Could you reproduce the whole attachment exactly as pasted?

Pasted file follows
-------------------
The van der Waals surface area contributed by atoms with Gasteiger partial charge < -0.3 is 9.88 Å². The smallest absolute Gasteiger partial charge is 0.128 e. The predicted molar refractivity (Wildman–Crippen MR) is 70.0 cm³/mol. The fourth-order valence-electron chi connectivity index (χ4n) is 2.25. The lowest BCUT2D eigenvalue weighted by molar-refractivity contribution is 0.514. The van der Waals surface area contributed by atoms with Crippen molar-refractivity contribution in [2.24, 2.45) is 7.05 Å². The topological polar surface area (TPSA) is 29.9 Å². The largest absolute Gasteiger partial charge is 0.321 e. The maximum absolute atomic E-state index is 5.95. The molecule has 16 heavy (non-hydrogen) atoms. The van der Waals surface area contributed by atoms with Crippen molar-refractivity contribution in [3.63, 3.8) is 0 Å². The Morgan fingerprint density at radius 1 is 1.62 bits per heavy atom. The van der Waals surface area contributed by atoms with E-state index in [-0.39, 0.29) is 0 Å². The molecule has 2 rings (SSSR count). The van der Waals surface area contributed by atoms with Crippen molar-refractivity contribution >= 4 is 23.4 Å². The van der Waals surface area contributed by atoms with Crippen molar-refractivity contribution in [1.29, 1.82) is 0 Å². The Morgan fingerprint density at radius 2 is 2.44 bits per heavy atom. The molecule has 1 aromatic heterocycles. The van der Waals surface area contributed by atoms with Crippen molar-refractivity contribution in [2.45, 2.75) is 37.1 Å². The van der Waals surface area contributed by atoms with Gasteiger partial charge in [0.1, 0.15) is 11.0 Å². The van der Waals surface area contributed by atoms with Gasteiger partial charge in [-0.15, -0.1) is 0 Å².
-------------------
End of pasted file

The van der Waals surface area contributed by atoms with Gasteiger partial charge < -0.3 is 9.88 Å². The smallest absolute Gasteiger partial charge is 0.128 e. The predicted molar refractivity (Wildman–Crippen MR) is 70.0 cm³/mol. The fourth-order valence-electron chi connectivity index (χ4n) is 2.25. The lowest BCUT2D eigenvalue weighted by molar-refractivity contribution is 0.514. The van der Waals surface area contributed by atoms with Crippen molar-refractivity contribution in [2.24, 2.45) is 7.05 Å². The topological polar surface area (TPSA) is 29.9 Å². The largest absolute Gasteiger partial charge is 0.321 e. The maximum absolute atomic E-state index is 5.95. The molecule has 16 heavy (non-hydrogen) atoms. The van der Waals surface area contributed by atoms with Crippen molar-refractivity contribution in [3.63, 3.8) is 0 Å². The Morgan fingerprint density at radius 1 is 1.62 bits per heavy atom. The van der Waals surface area contributed by atoms with E-state index in [-0.39, 0.29) is 0 Å². The molecule has 2 rings (SSSR count). The van der Waals surface area contributed by atoms with Crippen molar-refractivity contribution >= 4 is 23.4 Å². The van der Waals surface area contributed by atoms with Crippen molar-refractivity contribution in [1.29, 1.82) is 0 Å². The Morgan fingerprint density at radius 2 is 2.44 bits per heavy atom. The molecule has 1 aromatic heterocycles. The van der Waals surface area contributed by atoms with Crippen molar-refractivity contribution in [2.45, 2.75) is 37.1 Å². The van der Waals surface area contributed by atoms with Gasteiger partial charge in [0.1, 0.15) is 11.0 Å². The van der Waals surface area contributed by atoms with Gasteiger partial charge in [-0.15, -0.1) is 0 Å².